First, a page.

The porch is constructed of heavy oak timbers consisting of two main trusses, each of which has curved struts forming an arch with an ogee apex cut in the cross beam; the space between the trusses is filled by boarding with open lights above, and the roof is strengthened by cusped wind braces. Above the entrance is a foiled barge-board, with the cusping partly broken away; the mullions of the open lights have been renewed, but the structure, which stands upon a modern brick base, is generally intact, and is a fine example of its type. The chancel has a flat plaster ceiling with a central truss. The nave has a fine open-timber roof of the 14th century, consisting of main trusses with collars, chamfered tie-beams, king-posts and curved struts, and subsidiary trusses, repeating the collars and stiffened by curved wind braces. The second beam from the east is modern.
The font has a plain octagonal bowl, probably of the 14th century, with a modern shaft and base. The pulpit is modern. The oak altar with turned legs is of late 16th-century date, and the altar rails with slender turned balusters are of the late 17th or early 18th century. On the floor at the south-west of the chancel there are several encaustic tiles of about 1450; one group of four forming one design has 'Deo Gracias' repeated four times in a circular border, and on another tile are the arms of the see of Worcester.
On the nave floor near the chancel arch is a small brass figure of a man in fur-lined cloak with the following inscription below, 'Of your cheryte pray for the sowlhs of Wyllyam Parker Sebyll and Elizabeth hys wyfys ye whych Wyllyam died the xxv day of Febyere in the yere of owre lord god m.ccccc and viii.' In the south-west corner of the chancel is a wood painted tomb consisting of a rectangular pedestal with panelled sides containing painted shields, surmounted by a canopy supported by turned posts. On the flat top of the tomb are the arms of Walshe differenced by a ring, and on the sides are the arms of Walshe, Walshe and Saxilby, Saxilby and Gainsford, and Walshe and Blount, while at the back and sides of the canopy are those of Bar and Walshe, Walshe of Shelsley, Walshe of Abberley, Paulet and Walshe, Lambert and Walshe, and Walshe of Stockton. At the back of the tomb is the following inscription: 'The tombe of Thomas Walshe esquier Lord of this manor and patron of this church who departinge this life at London the 21 of November his bodye was hither translated the 21 of December A[nn]o D[omin]i 1593 by his cosine jarmaine Thomas Walshe gent his sole Executor the Erector of this tombe.' Round the edge of the flat top is a Latin inscription, partly concealed by the west wall, stating that the above-named Thomas Walshe was the son of Thomas Walshe, one of the barons of the Exchequer to Henry VIII, and Catherine his wife, daughter of John Saxilby, chief clerk of the household to Henry VII, and Elizabeth his wife; Elizabeth was the daughter of John Gainsford of Surrey. Thomas Walshe, the father of the Thomas here commemorated, was the second son of John Walshe of Shelsley Walsh and Margaret his wife, who was the sister of Sir Edward Blount of Sodington. At the back of the canopy is the inscription, 'Such as you are such were we. But such as we are now such shall you bee.' This tomb was restored and repainted in 1856, and is evidently not in its original position, the west end being now concealed by being placed against the wall. There are two ancient stone slabs now placed against the modern buttress on the south side of the nave. The lower parts of both have been broken away; one is carved with a large cross formy within a circle with two similar but smaller crosses below, all of which have long irregular shafts extending to the foot; the other has an edge groove and a simple mark near the head consisting of a tau cross standing upon two conjoined saltires. These stones are probably of 12th-century date.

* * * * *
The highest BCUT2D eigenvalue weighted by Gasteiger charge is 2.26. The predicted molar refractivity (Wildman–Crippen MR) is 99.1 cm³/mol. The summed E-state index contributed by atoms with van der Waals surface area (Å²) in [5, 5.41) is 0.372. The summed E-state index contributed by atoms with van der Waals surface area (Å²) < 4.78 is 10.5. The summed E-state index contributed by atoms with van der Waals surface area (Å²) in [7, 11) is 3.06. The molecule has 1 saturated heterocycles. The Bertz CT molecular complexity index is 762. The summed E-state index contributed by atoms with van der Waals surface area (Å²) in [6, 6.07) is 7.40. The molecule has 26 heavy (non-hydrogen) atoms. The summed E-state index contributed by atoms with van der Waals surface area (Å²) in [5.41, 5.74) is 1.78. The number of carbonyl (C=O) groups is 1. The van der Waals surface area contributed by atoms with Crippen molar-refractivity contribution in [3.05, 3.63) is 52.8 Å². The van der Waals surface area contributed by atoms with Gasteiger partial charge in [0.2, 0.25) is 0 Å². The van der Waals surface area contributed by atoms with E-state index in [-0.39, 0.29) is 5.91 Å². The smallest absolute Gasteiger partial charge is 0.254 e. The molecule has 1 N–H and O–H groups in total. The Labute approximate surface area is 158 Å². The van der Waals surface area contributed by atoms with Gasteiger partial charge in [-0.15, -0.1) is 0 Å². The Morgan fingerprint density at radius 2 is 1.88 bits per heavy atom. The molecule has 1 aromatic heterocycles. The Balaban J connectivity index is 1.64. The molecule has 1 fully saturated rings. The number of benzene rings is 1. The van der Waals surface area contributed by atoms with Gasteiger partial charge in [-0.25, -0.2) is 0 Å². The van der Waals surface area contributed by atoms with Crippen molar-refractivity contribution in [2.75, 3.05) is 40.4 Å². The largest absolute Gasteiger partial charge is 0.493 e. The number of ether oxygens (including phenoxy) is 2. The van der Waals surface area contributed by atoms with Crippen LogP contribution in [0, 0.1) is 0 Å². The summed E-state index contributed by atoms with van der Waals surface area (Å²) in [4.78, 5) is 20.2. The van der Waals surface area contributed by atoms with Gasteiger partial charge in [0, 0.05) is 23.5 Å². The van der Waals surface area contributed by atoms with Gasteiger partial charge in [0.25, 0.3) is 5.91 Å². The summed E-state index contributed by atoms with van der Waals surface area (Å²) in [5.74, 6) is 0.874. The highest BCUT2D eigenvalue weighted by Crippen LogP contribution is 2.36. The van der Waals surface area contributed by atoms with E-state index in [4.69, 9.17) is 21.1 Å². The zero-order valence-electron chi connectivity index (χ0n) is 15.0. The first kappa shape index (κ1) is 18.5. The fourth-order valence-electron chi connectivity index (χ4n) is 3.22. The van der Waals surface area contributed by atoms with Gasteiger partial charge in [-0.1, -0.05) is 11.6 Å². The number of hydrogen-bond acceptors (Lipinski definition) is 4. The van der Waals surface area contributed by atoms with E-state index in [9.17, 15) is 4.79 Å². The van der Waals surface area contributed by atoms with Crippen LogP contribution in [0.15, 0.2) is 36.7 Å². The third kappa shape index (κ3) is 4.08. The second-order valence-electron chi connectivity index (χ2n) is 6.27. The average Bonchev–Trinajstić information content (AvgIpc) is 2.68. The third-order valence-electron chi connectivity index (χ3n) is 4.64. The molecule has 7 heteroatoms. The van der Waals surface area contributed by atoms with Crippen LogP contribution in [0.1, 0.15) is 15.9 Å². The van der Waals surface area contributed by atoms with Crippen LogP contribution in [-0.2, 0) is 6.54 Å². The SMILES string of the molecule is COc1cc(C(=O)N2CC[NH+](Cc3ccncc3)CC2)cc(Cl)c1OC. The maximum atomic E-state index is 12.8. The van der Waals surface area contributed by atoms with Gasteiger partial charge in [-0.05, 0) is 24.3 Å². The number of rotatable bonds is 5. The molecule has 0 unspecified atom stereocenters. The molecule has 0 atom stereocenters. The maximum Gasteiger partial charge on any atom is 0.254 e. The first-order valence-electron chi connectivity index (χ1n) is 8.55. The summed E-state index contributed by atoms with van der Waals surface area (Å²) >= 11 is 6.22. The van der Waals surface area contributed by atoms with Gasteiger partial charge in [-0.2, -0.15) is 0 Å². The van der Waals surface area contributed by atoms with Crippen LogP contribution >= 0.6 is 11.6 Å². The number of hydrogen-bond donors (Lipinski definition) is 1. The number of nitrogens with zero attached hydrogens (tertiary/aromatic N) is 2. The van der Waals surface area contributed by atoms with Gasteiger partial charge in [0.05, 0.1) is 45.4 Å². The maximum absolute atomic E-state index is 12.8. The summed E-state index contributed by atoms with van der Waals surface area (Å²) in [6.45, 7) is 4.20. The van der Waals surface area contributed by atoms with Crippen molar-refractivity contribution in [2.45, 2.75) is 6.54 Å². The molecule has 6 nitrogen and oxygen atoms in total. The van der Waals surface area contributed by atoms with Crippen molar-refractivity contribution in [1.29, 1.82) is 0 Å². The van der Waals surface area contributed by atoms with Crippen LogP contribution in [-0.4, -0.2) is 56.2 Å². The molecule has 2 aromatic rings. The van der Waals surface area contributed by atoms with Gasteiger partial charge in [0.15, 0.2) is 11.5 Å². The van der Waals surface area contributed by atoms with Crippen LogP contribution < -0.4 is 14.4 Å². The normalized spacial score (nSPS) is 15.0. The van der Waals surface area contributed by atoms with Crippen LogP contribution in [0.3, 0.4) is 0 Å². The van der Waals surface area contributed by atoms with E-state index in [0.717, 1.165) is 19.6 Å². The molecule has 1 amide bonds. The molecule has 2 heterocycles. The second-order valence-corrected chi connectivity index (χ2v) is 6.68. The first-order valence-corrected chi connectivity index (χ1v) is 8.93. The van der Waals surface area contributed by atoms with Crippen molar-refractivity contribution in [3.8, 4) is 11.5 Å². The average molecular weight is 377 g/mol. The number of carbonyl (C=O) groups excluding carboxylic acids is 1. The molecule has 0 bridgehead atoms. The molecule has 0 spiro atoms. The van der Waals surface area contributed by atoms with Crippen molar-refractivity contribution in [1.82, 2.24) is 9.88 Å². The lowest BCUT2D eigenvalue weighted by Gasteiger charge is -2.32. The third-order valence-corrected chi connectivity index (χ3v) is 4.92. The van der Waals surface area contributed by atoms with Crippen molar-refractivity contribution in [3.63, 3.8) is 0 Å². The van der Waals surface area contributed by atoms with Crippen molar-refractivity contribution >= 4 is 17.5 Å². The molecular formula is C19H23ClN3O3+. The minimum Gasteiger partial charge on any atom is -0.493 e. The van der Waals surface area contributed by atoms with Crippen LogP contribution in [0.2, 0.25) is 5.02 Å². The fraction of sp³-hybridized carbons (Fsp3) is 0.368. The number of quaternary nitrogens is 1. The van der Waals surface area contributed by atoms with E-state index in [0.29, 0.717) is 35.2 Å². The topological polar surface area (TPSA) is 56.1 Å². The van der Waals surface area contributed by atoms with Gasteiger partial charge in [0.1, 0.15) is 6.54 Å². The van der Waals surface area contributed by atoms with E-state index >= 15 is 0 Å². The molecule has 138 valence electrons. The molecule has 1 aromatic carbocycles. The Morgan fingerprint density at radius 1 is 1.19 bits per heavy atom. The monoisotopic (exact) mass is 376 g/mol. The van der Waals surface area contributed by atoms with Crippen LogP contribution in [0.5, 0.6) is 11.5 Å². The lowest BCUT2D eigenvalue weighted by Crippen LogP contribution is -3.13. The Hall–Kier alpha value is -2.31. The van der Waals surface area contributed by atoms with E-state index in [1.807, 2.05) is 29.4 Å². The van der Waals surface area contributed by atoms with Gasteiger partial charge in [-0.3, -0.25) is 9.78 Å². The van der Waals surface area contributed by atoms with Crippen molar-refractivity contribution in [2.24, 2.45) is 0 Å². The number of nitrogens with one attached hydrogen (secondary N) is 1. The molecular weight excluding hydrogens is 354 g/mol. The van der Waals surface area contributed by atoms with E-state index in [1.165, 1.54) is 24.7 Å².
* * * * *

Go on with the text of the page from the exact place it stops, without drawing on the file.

The bell turret contains three bells; the treble is dated 1849 and uninscribed; the second is of about 1410 with the inscription in Gothic capitals 'Sancte Andria ora pro nobis,' a square initial cross and heads of a king and queen; and the tenor, John Martin's earliest bell, is inscribed, 'Mandat Jehova orat Ecclesia campana vocat. T.R. Rector 1644. N.F. W.R. C.W.'
The communion plate consists of a silver cup and cover paten of 1571, and a modern chalice, paten, and flagon.
The registers before 1812 are as follows: (i) all entries 1539 to 1772; (ii) all entries 1774 to 1812; (iii) marriages 1755 to 1812. There is also a transcript of the first book.
There is a fine yew tree in the churchyard to the south-west of the church.
The church is first referred to in 1284, when the presentation was made by the lord of the manor, William de Birmingham. (fn. 58) The advowson was held with the manor until 1769, (fn. 59) and was apparently so held in 1828, (fn. 60) although in 1770 the patron was the Rev. Theophilus Houlbrooke, the incumbent. (fn. 61) He held the advowson, possibly by grant of the owner of the manor, until about 1834, when it seems to have been similarly held by the Rev. W. F. Raymond, incumbent, until 1888. (fn. 62) Since 1888 it has again been held by the lord of the manor.
There do not appear to be any endowed charities subsisting in this parish.